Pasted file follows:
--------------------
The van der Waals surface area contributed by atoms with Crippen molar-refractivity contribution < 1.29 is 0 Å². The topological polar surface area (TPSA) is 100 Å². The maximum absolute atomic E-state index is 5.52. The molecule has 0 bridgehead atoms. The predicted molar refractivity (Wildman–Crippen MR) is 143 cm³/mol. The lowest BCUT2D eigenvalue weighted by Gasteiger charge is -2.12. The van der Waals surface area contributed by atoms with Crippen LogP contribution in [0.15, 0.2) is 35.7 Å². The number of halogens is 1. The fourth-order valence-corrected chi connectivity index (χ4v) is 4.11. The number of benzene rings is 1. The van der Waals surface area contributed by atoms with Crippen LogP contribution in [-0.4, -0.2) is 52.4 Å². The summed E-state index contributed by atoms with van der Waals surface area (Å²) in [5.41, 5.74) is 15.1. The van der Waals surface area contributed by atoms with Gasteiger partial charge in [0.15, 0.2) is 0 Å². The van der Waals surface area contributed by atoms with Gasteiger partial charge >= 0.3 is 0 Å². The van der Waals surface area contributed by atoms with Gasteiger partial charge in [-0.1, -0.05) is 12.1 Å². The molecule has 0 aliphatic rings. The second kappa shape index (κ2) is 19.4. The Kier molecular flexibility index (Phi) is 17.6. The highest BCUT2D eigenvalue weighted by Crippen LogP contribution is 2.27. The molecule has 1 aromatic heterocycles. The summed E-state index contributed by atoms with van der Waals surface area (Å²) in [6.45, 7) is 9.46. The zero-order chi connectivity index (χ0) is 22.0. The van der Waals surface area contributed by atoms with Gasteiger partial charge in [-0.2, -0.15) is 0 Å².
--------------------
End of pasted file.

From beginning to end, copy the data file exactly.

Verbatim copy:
The van der Waals surface area contributed by atoms with Crippen molar-refractivity contribution < 1.29 is 0 Å². The topological polar surface area (TPSA) is 100 Å². The maximum absolute atomic E-state index is 5.52. The molecule has 0 bridgehead atoms. The predicted molar refractivity (Wildman–Crippen MR) is 143 cm³/mol. The lowest BCUT2D eigenvalue weighted by Gasteiger charge is -2.12. The van der Waals surface area contributed by atoms with Crippen LogP contribution in [0.15, 0.2) is 35.7 Å². The number of halogens is 1. The fourth-order valence-corrected chi connectivity index (χ4v) is 4.11. The number of benzene rings is 1. The van der Waals surface area contributed by atoms with Crippen LogP contribution in [-0.4, -0.2) is 52.4 Å². The summed E-state index contributed by atoms with van der Waals surface area (Å²) in [5.41, 5.74) is 15.1. The van der Waals surface area contributed by atoms with Gasteiger partial charge in [0.15, 0.2) is 0 Å². The van der Waals surface area contributed by atoms with Gasteiger partial charge >= 0.3 is 0 Å². The van der Waals surface area contributed by atoms with Gasteiger partial charge in [-0.1, -0.05) is 12.1 Å². The molecule has 0 aliphatic rings. The second kappa shape index (κ2) is 19.4. The Kier molecular flexibility index (Phi) is 17.6. The highest BCUT2D eigenvalue weighted by Crippen LogP contribution is 2.27. The molecule has 1 aromatic heterocycles. The summed E-state index contributed by atoms with van der Waals surface area (Å²) in [6.45, 7) is 9.46. The zero-order chi connectivity index (χ0) is 22.0. The van der Waals surface area contributed by atoms with Gasteiger partial charge in [-0.2, -0.15) is 0 Å².